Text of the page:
All of the dishes rest clean and dry in the dishwasher while their dirty counterparts pile higher and higher in the sink above. The chore of putting away those clean dishes lies with the child, who, at the present time could be found hiding behind the sofa.
As I softly coax him out from behind the couch to put the dishes away, he explodes in a rant of unfairness.
“But you won’t let me play on my iPod when I’m done!” he hollers at me. He has made no eye contact and I can see this is his internal battle between right and wrong; between what he should do and what he wants to do.
As calmly as I can, I explain how he is half correct in his statement. “That is correct. You won’t get to play on your iPod, yet. When it is “screen time” at 1pm you will absolutely be able to play on your iPod – if you get the dishes put away. If you don’t do the dishes, you will not be able to play on your iPod.”
Reason falls short on him and his sympathetic fight-or-flight response is already activated. Like ice cream on a summer day in Texas, my son melted down into a puddle of emotions. Unfortunately this is not an isolated incidence – this is a daily norm.
Does this sound familiar?
Are you having daily breakdowns in your home because the desire to be on “screens” is so strong? When they are playing, watching, or using media do you have a hard time getting them to quit?
These traits are now commonplace among our youth. Recent studies show media consumption is re-wiring our brains. The positive reward loop created when a child plays games on an electronic device and the subsequent dopamine (pleasure chemical) released has been shown to cause an addiction/withdraw-like pattern.
In a world where screens and technology are everything, what standard should parents raise their children by?
Good question! Here are 3 simple things to lay the foundation of solid character. You’ll be able to implement these in your home immediately.
Do As I Do
It is imperative we evaluate how much screen and media time we consume in front of our children. Similar to sneaking hidden chocolate while your kids are in the other room, you may find yourself needing to sneak a few minutes away from their impressionable gaze if you can’t wait any longer to check how many likes your photo on Instagram received.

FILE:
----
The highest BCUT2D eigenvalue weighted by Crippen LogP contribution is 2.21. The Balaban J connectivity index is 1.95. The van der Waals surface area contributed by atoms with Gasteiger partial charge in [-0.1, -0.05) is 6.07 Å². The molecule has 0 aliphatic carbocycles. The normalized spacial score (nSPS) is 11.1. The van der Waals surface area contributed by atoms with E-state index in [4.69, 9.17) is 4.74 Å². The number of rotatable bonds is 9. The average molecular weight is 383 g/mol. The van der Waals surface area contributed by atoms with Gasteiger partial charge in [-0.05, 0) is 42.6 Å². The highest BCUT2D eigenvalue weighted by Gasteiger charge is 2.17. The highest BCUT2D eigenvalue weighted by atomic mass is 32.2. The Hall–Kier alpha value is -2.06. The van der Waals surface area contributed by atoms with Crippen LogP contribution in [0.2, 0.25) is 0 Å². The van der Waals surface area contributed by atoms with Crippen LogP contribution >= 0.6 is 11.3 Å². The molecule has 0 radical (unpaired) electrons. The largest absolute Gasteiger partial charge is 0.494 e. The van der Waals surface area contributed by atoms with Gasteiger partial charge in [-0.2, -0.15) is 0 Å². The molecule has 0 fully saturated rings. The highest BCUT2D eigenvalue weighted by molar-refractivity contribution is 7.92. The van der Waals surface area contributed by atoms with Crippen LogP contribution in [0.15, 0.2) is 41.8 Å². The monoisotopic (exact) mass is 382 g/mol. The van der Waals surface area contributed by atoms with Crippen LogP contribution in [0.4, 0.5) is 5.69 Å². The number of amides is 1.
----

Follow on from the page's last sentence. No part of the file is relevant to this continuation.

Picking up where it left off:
A recent report from Common Sense Media showed that 41% of children feel like their parents are distracted by their phone or device when together.
This is a problem. We cannot expect different behavior than what we are exhibiting.
Watch TV when they are in bed, check your social media during nap time, pretend you have to go to the bathroom to text your friends. Whatever it takes, make the change. Don’t let them see you holding your phone in your hand 24/7.
Designate Specific Screen Time
If the incessant questioning of “when can I play electronics?” is driving you mad, this solution is your new best friend.
Evaluate your daily schedule and decide on a set time every day when your children could have 30 or 60 minutes of time to play on electronic devices. You can write the time on your daily schedule or post it for all to see in a communal part of the home. They will not have to ask as long as they can read.
Scheduled screen time accomplishes several great things:
First, children will learn to practice self-control. Thou shall not ask for screen time lest thou wishes to lose it completely. Our children must learn the value of controlling themselves, both in actions and words. Make this a rule and stick to it! You’ll be surprised how quickly they learn.
Secondly, the allotted time helps in their decision making. If screen time is from 1-2pm and they waste half their time bouncing between games because they cannot decide what to play, they are left only half the time to play. Children learn how to manage their time better with practiced decision making.
Finally, this one hour of designated screen time (or how much you allow) blesses you with an hour to use screens as well. Or take a nap.
Tech Free Days
As adults and kids alike become more and more seduced into spending time on screens, it is increasingly beneficial for the implementation of 100% screen free days and weekends. Unplug your television, turn off your phones and iPads, and find something “old school” to do. Visit a nearby park, play board games, clean the house, go to a museum, play basketball outside – the options are truly limitless.
If unplugging for your family for an entire day seems too hard of a task, start small. Consider starting with a 5-6 hour tech-free time then work your way up. Celebrate the family’s success by going out for ice cream, thereby creating new positive reward loops in the brain. The more this is practiced, the easier it will be.
Parents and children will reconnect with face to face and bond-forming interactions – the way it should be.